I wish that the amount of money that is spent on lobbyists that fight for the legislative ways to stop abortion could be spent on educating pregnant women as to their options, supporting them throughout their choices to keep their babies or put them up for adoption and, of course, educating women before they get pregnant.

My much younger sister always assumed she would just have an abortion if she ever got pregnant, until my mother explained to her in detail what an abortion involves. Now she takes super careful precautions to not get pregnant to begin with. Kind of makes me wonder how many other women could be prevented from aborting an unwanted pregnancy if only they had the facts before they got pregnant in the first place.

It’s a sorry state when the word abortion is tossed around so much that most women never stop to think about what it really means. So much careful attention is paid to the wording of language used when talking about “the right to control our own bodies and our own healthcare decisions,” that people conveniently forget what actually happens during “the procedure.”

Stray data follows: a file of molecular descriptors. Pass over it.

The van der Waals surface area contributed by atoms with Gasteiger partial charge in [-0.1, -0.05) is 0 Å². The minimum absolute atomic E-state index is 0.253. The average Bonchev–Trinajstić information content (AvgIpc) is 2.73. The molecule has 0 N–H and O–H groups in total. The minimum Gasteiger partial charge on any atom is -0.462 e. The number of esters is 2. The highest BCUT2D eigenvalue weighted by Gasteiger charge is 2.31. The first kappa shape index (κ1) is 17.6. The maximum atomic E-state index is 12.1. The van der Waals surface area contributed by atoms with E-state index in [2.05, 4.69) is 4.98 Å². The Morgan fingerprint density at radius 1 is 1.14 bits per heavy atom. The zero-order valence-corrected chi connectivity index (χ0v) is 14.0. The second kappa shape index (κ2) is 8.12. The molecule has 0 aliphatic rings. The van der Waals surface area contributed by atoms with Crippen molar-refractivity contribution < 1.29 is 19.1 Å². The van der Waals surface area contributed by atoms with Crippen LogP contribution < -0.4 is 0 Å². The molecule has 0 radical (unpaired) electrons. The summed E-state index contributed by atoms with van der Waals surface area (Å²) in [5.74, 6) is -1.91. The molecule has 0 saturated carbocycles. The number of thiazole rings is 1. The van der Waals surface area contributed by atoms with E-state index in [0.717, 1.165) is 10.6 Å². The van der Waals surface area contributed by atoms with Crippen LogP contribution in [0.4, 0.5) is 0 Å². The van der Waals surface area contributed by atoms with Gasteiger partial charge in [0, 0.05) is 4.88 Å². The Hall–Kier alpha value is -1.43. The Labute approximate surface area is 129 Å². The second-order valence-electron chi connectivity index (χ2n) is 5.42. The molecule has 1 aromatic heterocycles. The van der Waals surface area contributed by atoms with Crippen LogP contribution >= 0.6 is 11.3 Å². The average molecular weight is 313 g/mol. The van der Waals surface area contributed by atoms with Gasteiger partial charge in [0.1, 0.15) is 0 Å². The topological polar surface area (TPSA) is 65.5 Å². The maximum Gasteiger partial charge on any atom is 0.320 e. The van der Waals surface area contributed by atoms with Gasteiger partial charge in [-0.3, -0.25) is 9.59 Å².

Another sorry state is that so-called “women’s groups” are so caught up in protecting a woman’s right to have an abortion, that they have little-to-no interest in helping prevent women from getting into situations where they feel that they have to undergo a procedure that often leaves them emotionally scared for the rest of their lives.